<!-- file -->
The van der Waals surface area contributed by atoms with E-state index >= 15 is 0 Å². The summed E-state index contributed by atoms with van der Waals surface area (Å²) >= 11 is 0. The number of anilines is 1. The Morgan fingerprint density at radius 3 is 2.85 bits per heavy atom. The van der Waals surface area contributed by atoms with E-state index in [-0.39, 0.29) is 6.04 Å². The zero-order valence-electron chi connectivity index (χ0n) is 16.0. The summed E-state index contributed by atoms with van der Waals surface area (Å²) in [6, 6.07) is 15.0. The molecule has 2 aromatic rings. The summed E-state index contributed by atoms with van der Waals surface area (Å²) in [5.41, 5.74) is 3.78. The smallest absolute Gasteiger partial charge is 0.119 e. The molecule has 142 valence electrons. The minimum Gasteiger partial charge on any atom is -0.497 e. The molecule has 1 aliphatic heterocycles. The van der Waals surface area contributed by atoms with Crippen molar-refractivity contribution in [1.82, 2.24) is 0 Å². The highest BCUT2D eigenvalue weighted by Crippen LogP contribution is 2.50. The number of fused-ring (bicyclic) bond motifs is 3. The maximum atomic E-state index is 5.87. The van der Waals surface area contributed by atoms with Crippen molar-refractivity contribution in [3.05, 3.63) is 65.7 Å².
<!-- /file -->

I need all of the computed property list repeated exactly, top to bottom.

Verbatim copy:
The van der Waals surface area contributed by atoms with E-state index >= 15 is 0 Å². The summed E-state index contributed by atoms with van der Waals surface area (Å²) >= 11 is 0. The number of anilines is 1. The Morgan fingerprint density at radius 3 is 2.85 bits per heavy atom. The van der Waals surface area contributed by atoms with E-state index in [-0.39, 0.29) is 6.04 Å². The zero-order valence-electron chi connectivity index (χ0n) is 16.0. The summed E-state index contributed by atoms with van der Waals surface area (Å²) in [6, 6.07) is 15.0. The molecule has 2 aromatic rings. The summed E-state index contributed by atoms with van der Waals surface area (Å²) in [5.41, 5.74) is 3.78. The smallest absolute Gasteiger partial charge is 0.119 e. The molecule has 142 valence electrons. The minimum Gasteiger partial charge on any atom is -0.497 e. The molecule has 1 aliphatic heterocycles. The van der Waals surface area contributed by atoms with Crippen molar-refractivity contribution in [1.82, 2.24) is 0 Å². The highest BCUT2D eigenvalue weighted by Crippen LogP contribution is 2.50. The number of fused-ring (bicyclic) bond motifs is 3. The maximum atomic E-state index is 5.87. The van der Waals surface area contributed by atoms with Crippen molar-refractivity contribution in [3.05, 3.63) is 65.7 Å².